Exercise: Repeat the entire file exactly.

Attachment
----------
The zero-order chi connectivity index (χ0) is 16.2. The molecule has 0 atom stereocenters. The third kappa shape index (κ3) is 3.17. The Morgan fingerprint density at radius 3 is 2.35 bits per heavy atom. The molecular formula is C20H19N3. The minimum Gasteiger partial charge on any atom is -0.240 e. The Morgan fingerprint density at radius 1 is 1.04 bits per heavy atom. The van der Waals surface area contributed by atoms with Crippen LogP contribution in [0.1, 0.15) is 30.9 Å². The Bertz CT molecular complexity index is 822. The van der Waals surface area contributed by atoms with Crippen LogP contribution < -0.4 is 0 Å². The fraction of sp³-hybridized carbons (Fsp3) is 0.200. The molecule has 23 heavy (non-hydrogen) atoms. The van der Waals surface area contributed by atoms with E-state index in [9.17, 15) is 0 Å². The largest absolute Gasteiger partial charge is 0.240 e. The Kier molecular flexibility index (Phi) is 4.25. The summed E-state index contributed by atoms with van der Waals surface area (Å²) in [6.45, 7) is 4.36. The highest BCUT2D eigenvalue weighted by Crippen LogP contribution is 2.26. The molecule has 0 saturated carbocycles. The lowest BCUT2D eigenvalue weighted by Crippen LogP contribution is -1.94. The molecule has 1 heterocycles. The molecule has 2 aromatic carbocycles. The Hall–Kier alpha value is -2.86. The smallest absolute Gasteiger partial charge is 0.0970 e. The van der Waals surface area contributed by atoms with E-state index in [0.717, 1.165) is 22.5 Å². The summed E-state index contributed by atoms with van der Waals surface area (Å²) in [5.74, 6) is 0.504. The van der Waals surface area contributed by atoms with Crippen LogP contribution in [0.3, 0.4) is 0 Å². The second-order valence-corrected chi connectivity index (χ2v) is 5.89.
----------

The zero-order chi connectivity index (χ0) is 16.2. The molecule has 0 atom stereocenters. The third kappa shape index (κ3) is 3.17. The Morgan fingerprint density at radius 3 is 2.35 bits per heavy atom. The molecular formula is C20H19N3. The minimum Gasteiger partial charge on any atom is -0.240 e. The Morgan fingerprint density at radius 1 is 1.04 bits per heavy atom. The van der Waals surface area contributed by atoms with Crippen LogP contribution in [0.1, 0.15) is 30.9 Å². The Bertz CT molecular complexity index is 822. The van der Waals surface area contributed by atoms with Crippen LogP contribution < -0.4 is 0 Å². The fraction of sp³-hybridized carbons (Fsp3) is 0.200. The molecule has 23 heavy (non-hydrogen) atoms. The van der Waals surface area contributed by atoms with E-state index in [9.17, 15) is 0 Å². The largest absolute Gasteiger partial charge is 0.240 e. The Kier molecular flexibility index (Phi) is 4.25. The summed E-state index contributed by atoms with van der Waals surface area (Å²) in [6.45, 7) is 4.36. The highest BCUT2D eigenvalue weighted by Crippen LogP contribution is 2.26. The molecule has 0 saturated carbocycles. The lowest BCUT2D eigenvalue weighted by Crippen LogP contribution is -1.94. The molecule has 1 heterocycles. The molecule has 2 aromatic carbocycles. The Hall–Kier alpha value is -2.86. The smallest absolute Gasteiger partial charge is 0.0970 e. The van der Waals surface area contributed by atoms with E-state index in [0.717, 1.165) is 22.5 Å². The summed E-state index contributed by atoms with van der Waals surface area (Å²) in [5.74, 6) is 0.504. The van der Waals surface area contributed by atoms with Crippen LogP contribution in [0.3, 0.4) is 0 Å². The second-order valence-corrected chi connectivity index (χ2v) is 5.89.